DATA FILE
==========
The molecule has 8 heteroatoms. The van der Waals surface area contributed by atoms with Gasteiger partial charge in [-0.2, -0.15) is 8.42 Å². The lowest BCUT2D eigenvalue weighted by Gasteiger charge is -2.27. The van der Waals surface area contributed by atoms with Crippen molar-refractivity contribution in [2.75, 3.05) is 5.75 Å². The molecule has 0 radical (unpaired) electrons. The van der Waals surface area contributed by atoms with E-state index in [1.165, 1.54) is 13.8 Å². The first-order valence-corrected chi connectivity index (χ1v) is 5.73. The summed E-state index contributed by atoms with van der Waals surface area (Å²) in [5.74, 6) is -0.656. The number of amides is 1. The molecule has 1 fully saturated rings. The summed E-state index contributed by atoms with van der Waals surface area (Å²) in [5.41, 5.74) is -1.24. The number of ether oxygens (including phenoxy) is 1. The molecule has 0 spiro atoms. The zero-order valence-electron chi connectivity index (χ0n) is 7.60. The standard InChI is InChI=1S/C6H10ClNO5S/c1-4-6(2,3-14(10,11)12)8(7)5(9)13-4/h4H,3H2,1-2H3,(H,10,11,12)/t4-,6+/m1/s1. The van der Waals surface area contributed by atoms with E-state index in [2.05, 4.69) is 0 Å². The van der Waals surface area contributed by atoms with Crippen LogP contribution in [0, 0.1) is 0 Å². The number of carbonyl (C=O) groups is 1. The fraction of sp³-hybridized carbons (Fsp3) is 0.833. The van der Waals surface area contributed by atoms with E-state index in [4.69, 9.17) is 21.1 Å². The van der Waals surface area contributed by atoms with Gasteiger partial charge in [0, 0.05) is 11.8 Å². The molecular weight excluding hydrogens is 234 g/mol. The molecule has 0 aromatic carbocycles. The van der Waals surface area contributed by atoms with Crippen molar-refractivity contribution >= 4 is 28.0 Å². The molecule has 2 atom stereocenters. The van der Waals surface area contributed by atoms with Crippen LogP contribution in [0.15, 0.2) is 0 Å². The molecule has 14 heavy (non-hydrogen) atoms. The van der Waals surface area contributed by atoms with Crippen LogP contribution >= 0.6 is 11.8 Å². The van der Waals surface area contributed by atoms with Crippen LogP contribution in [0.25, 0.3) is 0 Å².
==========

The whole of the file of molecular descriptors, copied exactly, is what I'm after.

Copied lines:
The molecule has 8 heteroatoms. The van der Waals surface area contributed by atoms with Gasteiger partial charge in [-0.2, -0.15) is 8.42 Å². The lowest BCUT2D eigenvalue weighted by Gasteiger charge is -2.27. The van der Waals surface area contributed by atoms with Crippen molar-refractivity contribution in [2.75, 3.05) is 5.75 Å². The molecule has 0 radical (unpaired) electrons. The van der Waals surface area contributed by atoms with E-state index in [1.165, 1.54) is 13.8 Å². The first-order valence-corrected chi connectivity index (χ1v) is 5.73. The summed E-state index contributed by atoms with van der Waals surface area (Å²) in [5.74, 6) is -0.656. The number of amides is 1. The molecule has 1 fully saturated rings. The summed E-state index contributed by atoms with van der Waals surface area (Å²) in [5.41, 5.74) is -1.24. The number of ether oxygens (including phenoxy) is 1. The molecule has 0 spiro atoms. The zero-order valence-electron chi connectivity index (χ0n) is 7.60. The standard InChI is InChI=1S/C6H10ClNO5S/c1-4-6(2,3-14(10,11)12)8(7)5(9)13-4/h4H,3H2,1-2H3,(H,10,11,12)/t4-,6+/m1/s1. The van der Waals surface area contributed by atoms with E-state index in [2.05, 4.69) is 0 Å². The van der Waals surface area contributed by atoms with Crippen LogP contribution in [0, 0.1) is 0 Å². The number of carbonyl (C=O) groups is 1. The fraction of sp³-hybridized carbons (Fsp3) is 0.833. The van der Waals surface area contributed by atoms with E-state index in [4.69, 9.17) is 21.1 Å². The van der Waals surface area contributed by atoms with Gasteiger partial charge in [0, 0.05) is 11.8 Å². The molecular weight excluding hydrogens is 234 g/mol. The molecule has 0 aromatic carbocycles. The van der Waals surface area contributed by atoms with Crippen molar-refractivity contribution >= 4 is 28.0 Å². The molecule has 2 atom stereocenters. The van der Waals surface area contributed by atoms with Crippen LogP contribution in [0.15, 0.2) is 0 Å². The molecule has 14 heavy (non-hydrogen) atoms. The van der Waals surface area contributed by atoms with Crippen LogP contribution >= 0.6 is 11.8 Å². The van der Waals surface area contributed by atoms with Crippen LogP contribution in [0.25, 0.3) is 0 Å².